SSG 69 is a sniper rifle produced by Steyr-Mannlicher and it is chambered for the 7.62×51 NATO cartridge (also known as the .308Win). I have previously commented upon the recent rise in the use of bolt-action rifles for military sniping, replacing the earlier semi-automatics.
One of the first to make this move was the Austrian Army, and the Steyr SSG 69 was the weapon developed to their specifications. Quickly, it becomes so popular and started to be considered as one of the first “modern” bolt action sniper rifles.
When this rifle first appeared, most commentators suggested that it was simply the Greek Army Mannlicher-Schoenauer Model 1900 revived, but this was a gross simplification. In the first place the bolt is unusual in having its six locking lugs, in three pairs, at the rear and not in the front; in theory, this is liable to the giver is to compression stresses in the bolt and consequent inaccuracy, but in practice, it seems not to matter.
In 1969, most purpose-built sniper rifles were either geared more for DMR-style battlefield snipings like the SVD or XM21, or modified infantry rifles like the ZfK-55, L42, or FR F1 (though the FR F1 as significantly modified from the MAS-series of rifles).
By way of compensation, the barrel is set extremely deeply into the receiver and the receiver itself is strengthened so that the whole assembly is rock-rigid.
The magazine is the Schoenauer rotating spool-type, not seen on a military rifle since the fore mentioned 1900 model, and it can be quickly removed from the bottom of the stock by squeezing in two grips on its base. The rear face of the magazine is closed by a transparent panel, so that the firer can slip the magazine out and, without moving it, can check on its contents and replace it. There is a specially-adapted 10-round box magazine which will fit in place of the spool should this be desired.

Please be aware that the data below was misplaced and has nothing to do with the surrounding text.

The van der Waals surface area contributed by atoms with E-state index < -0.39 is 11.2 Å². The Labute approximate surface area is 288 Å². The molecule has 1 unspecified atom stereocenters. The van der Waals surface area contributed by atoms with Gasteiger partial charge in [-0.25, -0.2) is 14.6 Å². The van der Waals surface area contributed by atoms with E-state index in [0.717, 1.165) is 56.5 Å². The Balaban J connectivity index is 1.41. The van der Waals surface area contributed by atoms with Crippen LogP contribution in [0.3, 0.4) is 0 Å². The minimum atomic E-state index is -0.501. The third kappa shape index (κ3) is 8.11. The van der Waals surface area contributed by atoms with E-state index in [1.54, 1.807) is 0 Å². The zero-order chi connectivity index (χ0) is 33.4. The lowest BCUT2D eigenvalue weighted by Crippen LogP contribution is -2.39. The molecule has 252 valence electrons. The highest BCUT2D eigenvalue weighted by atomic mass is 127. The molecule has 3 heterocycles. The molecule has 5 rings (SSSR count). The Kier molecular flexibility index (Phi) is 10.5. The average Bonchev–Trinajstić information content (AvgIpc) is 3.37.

Iron sights are fitted for emergency use, a blade foresight, and “V” notch backsight. In normal use, Steyr SSG 69 will be aimed by a telescope and the receiver is ribbed to take the Kahles “Helia 6S2” which is standard issue. The same mounting can also be used for infrared or image intensifying night sights.
The stock and butt are made of olive-drab self-colored glass-reinforced fiber plastic material which is rot-resistant, impervious to rain, and fairly resistant to casual impact damage. It is also less likely to be seen than a wooden stock and has a matte surface which gives a good grip at all points, though the pistol grip and fore-end have additional stippling.
In use Steyr SSG 69 is very accurate, giving 3 ½ inch groups at 30 yards, though as with most rifles of this type the accuracy relies greatly upon the quality of the military-grade ammunition. It is now available commercially, with a walnut stock and Walther match-grade adjustable sights; it makes an excellent full-bore match rifle.
The Austrian-built Steyr SSG 69 is one of the best sniper rifles in terms of accuracy and precision for many years. The rifle is in service since 1969. Through the years, it has been used in many conflicts in the Middle East and Asia and is currently the standard sniper rifle for the Austrian Army.
In 2015, Steyr terminated production of the SSG 69, and the Steyr SSG 08 is touted to be its successor with the Austrian Army. The new Steyr SSG 08’s barrels are cold-hammered, allowing for a harder and smoother internal barrel that causes less friction and is less prone to corrosion.
Technical specification of Steyr-Mannlicher SSG 69
|Manufacturer:||Steyr-Mannlicher GmbH, Steyr, Austria|
|Caliber:||7.62 mm NATO|
|Barrel:||25.6 in (650 mm)|
|Weight:||8.6 lbs (3.9 kg)|
|Magazine capacity:||5 rounds|